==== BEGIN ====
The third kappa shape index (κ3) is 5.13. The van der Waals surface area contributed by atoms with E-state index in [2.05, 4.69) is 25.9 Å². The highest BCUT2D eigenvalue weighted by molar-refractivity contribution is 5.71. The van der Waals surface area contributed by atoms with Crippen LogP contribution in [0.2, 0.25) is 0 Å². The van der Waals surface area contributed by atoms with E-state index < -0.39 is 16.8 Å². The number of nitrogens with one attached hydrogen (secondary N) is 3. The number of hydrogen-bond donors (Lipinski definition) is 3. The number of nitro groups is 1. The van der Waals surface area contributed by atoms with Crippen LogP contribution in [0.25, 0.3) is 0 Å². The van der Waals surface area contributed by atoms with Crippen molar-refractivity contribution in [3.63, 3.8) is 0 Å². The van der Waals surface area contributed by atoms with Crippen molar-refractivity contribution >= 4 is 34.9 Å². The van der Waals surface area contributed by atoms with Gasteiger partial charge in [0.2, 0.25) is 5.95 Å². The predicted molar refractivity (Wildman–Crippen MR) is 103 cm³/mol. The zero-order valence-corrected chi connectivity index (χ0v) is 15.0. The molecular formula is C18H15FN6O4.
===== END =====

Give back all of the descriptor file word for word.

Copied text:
The third kappa shape index (κ3) is 5.13. The van der Waals surface area contributed by atoms with E-state index in [2.05, 4.69) is 25.9 Å². The highest BCUT2D eigenvalue weighted by molar-refractivity contribution is 5.71. The van der Waals surface area contributed by atoms with Crippen LogP contribution in [0.2, 0.25) is 0 Å². The van der Waals surface area contributed by atoms with E-state index < -0.39 is 16.8 Å². The number of nitrogens with one attached hydrogen (secondary N) is 3. The number of hydrogen-bond donors (Lipinski definition) is 3. The number of nitro groups is 1. The van der Waals surface area contributed by atoms with Crippen LogP contribution in [0.25, 0.3) is 0 Å². The van der Waals surface area contributed by atoms with Crippen molar-refractivity contribution in [3.63, 3.8) is 0 Å². The van der Waals surface area contributed by atoms with Crippen molar-refractivity contribution >= 4 is 34.9 Å². The van der Waals surface area contributed by atoms with Gasteiger partial charge in [0.2, 0.25) is 5.95 Å². The predicted molar refractivity (Wildman–Crippen MR) is 103 cm³/mol. The zero-order valence-corrected chi connectivity index (χ0v) is 15.0. The molecular formula is C18H15FN6O4.